Potential Energy and Potential -- Systems versus Particles

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When I first learned about these subjects, I did what was intuitive to me and treated particles as if they carried potential energy. I would do this similarly for rigid bodies where I would also treat them as a particles with their body's mass at the center of mass. This wasn't helped by numerous textbooks and other sources supporting this type of thinking. Life was simpler back then.

My interpretation is now as follows. We first define our system. Then we have these equations: Worktotal= ΔKsystem, Workexternal = ΔEsystem, -1*Workinternal, conservative = ΔUsystem, and Workexternal + Workinternal, non-conservative = ΔEmechanical. Conservative forces have to be internal to our system to define potential energy. Also, the potential energy we define is of our total system, not divided among the components of our system in some manner. Does anything seem wrong with my interpretation so far?

I don't want this initial post to get too long, so I'll cut to some questions I have:

1) We construct potential energy functions from the equation ΔUsystem = -1*Workinternal, conservative. Let's talk about gravitational potential energy in a system where m1 << m2, such as a ball-earth system. We have two internal, conservative forces in this system, the equal and opposite gravity forces. However, as the earth is much more massive than the ball, the gravity force by the ball on the earth essentially does no work on the earth; the earth isn't going to experience much of a ΔK ∴ the resulting -ΔU contribution from the earth's ΔK will also be negligible. Is this what leads to our approximation that "the potential energy of the ball-earth system" = "the potential energy of the ball"?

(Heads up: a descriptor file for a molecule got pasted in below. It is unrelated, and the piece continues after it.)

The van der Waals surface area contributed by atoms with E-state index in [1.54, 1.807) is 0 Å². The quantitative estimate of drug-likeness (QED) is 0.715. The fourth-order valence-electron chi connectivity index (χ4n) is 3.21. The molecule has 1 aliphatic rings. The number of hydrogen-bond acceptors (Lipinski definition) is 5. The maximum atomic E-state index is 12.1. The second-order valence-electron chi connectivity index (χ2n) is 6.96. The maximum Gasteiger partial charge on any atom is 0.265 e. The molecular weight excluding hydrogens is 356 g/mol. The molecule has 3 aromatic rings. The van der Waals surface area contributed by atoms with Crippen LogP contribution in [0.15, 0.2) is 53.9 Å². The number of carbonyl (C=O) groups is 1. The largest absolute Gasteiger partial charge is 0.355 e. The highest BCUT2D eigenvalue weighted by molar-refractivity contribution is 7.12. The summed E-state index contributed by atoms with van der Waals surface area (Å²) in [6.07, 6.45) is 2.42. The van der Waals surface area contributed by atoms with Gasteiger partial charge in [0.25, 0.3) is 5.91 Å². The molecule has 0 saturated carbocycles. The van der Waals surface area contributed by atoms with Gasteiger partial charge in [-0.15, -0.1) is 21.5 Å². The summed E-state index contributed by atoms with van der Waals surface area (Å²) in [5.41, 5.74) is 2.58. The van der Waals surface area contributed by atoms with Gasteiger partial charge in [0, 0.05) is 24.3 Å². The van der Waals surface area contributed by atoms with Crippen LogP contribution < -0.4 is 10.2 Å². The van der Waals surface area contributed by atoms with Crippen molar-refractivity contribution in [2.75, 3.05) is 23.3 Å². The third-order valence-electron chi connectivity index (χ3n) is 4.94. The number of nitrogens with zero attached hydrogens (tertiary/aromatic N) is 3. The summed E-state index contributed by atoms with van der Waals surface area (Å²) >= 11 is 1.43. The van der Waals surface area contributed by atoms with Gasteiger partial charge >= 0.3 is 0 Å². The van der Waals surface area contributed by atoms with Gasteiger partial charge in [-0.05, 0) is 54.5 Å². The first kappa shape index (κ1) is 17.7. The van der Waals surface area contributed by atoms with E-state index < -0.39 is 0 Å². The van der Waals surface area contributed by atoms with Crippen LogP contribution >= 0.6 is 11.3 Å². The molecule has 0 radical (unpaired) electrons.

2) What about in other systems where we shouldn't ignore the second, third, etc. internal conservative forces? Take a horizontal spring-mass system. Why is it that we ignore the equal and opposite force that the mass exerts on the end of the spring? In our potential energy function calculation, we only consider minus the work of the spring force onto the mass.

3) Plenty of sources state that electric potential is the potential energy per unit charge that a test charge will possess at some point in space (relative to an arbitrary origin of course). However, doesn't this immediately contradict the notion of potential energy belonging to a system and not one particle (in this case the test charge)? I'm thinking that something similar to 1) is going on, perhaps because we're dealing with an electrostatic field.
 

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  • #2
Nugatory
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1) The potential energy is ##mgh##, but it is sloppy language to call it the "potential energy of the ball" instead of the "potential energy of the system". This sloppiness is somewhat excusable because if we release the ball and convert the potential energy to kinetic energy, the kinetic energy all ends up in the ball - but it's still sloppy.
2) the only time we consider only the work on the mass is when the other end of the spring is attached to the earth or other immobile object. The problem reduces to the first case.